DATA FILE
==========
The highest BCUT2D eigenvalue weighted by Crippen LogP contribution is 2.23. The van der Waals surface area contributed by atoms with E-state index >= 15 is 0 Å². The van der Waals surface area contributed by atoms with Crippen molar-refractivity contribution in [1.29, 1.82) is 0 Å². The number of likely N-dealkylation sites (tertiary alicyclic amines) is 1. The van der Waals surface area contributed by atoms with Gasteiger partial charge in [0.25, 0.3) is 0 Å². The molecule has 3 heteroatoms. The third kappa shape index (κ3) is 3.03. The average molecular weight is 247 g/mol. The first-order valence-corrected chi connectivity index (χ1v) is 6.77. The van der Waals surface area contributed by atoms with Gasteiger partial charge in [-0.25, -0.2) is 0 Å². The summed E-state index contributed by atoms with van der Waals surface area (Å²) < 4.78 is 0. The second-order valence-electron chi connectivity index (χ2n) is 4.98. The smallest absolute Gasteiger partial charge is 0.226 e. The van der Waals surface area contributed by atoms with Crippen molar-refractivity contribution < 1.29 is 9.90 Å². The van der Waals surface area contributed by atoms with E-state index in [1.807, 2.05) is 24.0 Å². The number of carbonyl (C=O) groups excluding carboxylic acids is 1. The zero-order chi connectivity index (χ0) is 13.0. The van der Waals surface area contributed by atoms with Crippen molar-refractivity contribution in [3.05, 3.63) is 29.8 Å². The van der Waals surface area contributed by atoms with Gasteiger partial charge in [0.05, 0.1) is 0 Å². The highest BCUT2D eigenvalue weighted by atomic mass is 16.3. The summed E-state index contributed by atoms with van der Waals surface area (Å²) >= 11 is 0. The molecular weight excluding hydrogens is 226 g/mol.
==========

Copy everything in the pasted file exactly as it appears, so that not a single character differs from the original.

The highest BCUT2D eigenvalue weighted by Crippen LogP contribution is 2.23. The van der Waals surface area contributed by atoms with E-state index >= 15 is 0 Å². The van der Waals surface area contributed by atoms with Crippen molar-refractivity contribution in [1.29, 1.82) is 0 Å². The number of likely N-dealkylation sites (tertiary alicyclic amines) is 1. The van der Waals surface area contributed by atoms with Gasteiger partial charge in [0.25, 0.3) is 0 Å². The molecule has 3 heteroatoms. The third kappa shape index (κ3) is 3.03. The average molecular weight is 247 g/mol. The first-order valence-corrected chi connectivity index (χ1v) is 6.77. The van der Waals surface area contributed by atoms with Gasteiger partial charge in [-0.25, -0.2) is 0 Å². The summed E-state index contributed by atoms with van der Waals surface area (Å²) < 4.78 is 0. The second-order valence-electron chi connectivity index (χ2n) is 4.98. The smallest absolute Gasteiger partial charge is 0.226 e. The van der Waals surface area contributed by atoms with Crippen molar-refractivity contribution < 1.29 is 9.90 Å². The van der Waals surface area contributed by atoms with E-state index in [1.807, 2.05) is 24.0 Å². The number of carbonyl (C=O) groups excluding carboxylic acids is 1. The zero-order chi connectivity index (χ0) is 13.0. The van der Waals surface area contributed by atoms with Crippen molar-refractivity contribution in [3.05, 3.63) is 29.8 Å². The van der Waals surface area contributed by atoms with Gasteiger partial charge in [0.05, 0.1) is 0 Å². The highest BCUT2D eigenvalue weighted by atomic mass is 16.3. The summed E-state index contributed by atoms with van der Waals surface area (Å²) >= 11 is 0. The molecular weight excluding hydrogens is 226 g/mol.